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Malingering in Perspective

Malingering in Perspective


Even for a healthy brain, the task of knitting facts to knowledge isn’t a straightforward affair.

The critical component in gaining insight is experience. However, it becomes very challenging to connect the dots if this is lacking. It isn’t easy to connect to awareness if you don’t understand the links.

As a result, gaps exist between perception and understanding. The typical outcome of poor perception is usually poor judgement. Judgement without full consideration of all the details always creates a lack of empathy – we are creating opinions without knowing all the facts.

Subsequently, our perceptions can easily fall short of wisdom.

Let’s consider an example. Great uncle Tom has been smoking all his life and has been diagnosed with emphysema. He makes the conscious choice to continue smoking, and as such, he creates a situation that stops others from being able to help.

Tom is fully aware of the facts; he has digested them, and based on all the criteria he wants to include, he makes his decision for himself. Tom has the cognitive and memory function to make this independent choice.

Tom’s family members could react in different ways. For example, some will accept that Tom must make his own choice, while others may be upset or angry that he isn’t thinking of them.

Assuming everyone has a healthy brain, the most likely reason for the differences in reactions is personal experience.

Experience allows us to empathise, and those who have made the many personal choices for themselves, will have a greater appreciation for the reasoning behind Toms’ decision.

Sometimes people will feel they are unable to support a particular decision or reaction made by someone else, and therefore, may lack the flexibility to see how they can help in other ways.  

Now, let’s consider what happens if someone living with a brain injury responds in a way that looks like they made a conscious choice or decision.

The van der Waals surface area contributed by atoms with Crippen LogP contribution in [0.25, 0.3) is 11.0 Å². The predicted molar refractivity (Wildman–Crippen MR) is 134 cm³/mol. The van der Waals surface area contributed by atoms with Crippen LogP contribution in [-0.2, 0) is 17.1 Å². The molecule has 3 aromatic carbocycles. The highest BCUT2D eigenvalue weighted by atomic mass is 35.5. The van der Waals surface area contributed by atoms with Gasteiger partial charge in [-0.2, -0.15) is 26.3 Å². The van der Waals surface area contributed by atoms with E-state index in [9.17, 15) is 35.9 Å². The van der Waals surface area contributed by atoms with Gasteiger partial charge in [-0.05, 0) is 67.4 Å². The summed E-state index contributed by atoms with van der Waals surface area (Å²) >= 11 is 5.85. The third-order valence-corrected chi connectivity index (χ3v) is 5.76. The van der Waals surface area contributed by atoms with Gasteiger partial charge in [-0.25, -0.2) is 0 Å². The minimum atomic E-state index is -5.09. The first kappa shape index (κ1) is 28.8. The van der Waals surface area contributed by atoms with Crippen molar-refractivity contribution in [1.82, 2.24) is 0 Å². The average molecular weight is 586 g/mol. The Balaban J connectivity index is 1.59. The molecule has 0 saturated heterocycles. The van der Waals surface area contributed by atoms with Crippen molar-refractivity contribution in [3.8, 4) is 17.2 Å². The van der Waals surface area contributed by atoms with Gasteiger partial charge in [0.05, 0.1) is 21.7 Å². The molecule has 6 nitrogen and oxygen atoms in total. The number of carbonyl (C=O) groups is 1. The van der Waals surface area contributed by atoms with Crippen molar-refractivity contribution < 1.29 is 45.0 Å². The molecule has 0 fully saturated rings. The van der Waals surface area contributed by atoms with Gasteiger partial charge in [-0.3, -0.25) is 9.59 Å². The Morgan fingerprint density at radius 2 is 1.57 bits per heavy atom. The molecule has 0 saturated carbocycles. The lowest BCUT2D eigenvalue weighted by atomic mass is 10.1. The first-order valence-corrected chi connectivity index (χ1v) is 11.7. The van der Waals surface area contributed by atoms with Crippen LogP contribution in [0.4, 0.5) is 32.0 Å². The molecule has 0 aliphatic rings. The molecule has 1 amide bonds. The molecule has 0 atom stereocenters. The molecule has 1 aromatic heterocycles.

Tom had the cognitive and memory function he needed to process all the details that were priorities in his conclusions.

 On the other hand, it is doubtful that someone living with the effects of a brain injury can:

  • Understand priorities
  • Include memories in their understanding
  • Link their experiences to what they are trying to work out
  • Understand the importance of a decision they are making
  • See likely outcomes or consequences
  • Include the opinions or incoming information from others
  • Understand the effects of their actions on others
  • Process multiple facts
  • Maintain the attention they need to think things through fully
  • Stay focused on what they are trying to think about
  • Summon the energy to care

None of the above impairments reflects the person that family and friends would have known before. However, many judgements about a survivor are habitual  so, sometimes family and friends act without full consideration.

It is very often the case that the survivor does not understand the depth and range of their functional deficits. They cannot understand or explain what has changed because of the deficits they are experiencing.

So, while healthy people can struggle to knit facts to knowledge, this skill is usually impossible following brain injury.

Huge gaps exist, and it can take the survivor many years and decades to rewire the brain and regain familiar or more normal levels of functionality.

What people judge as malingering, is more accurately, the very best a survivor can manage.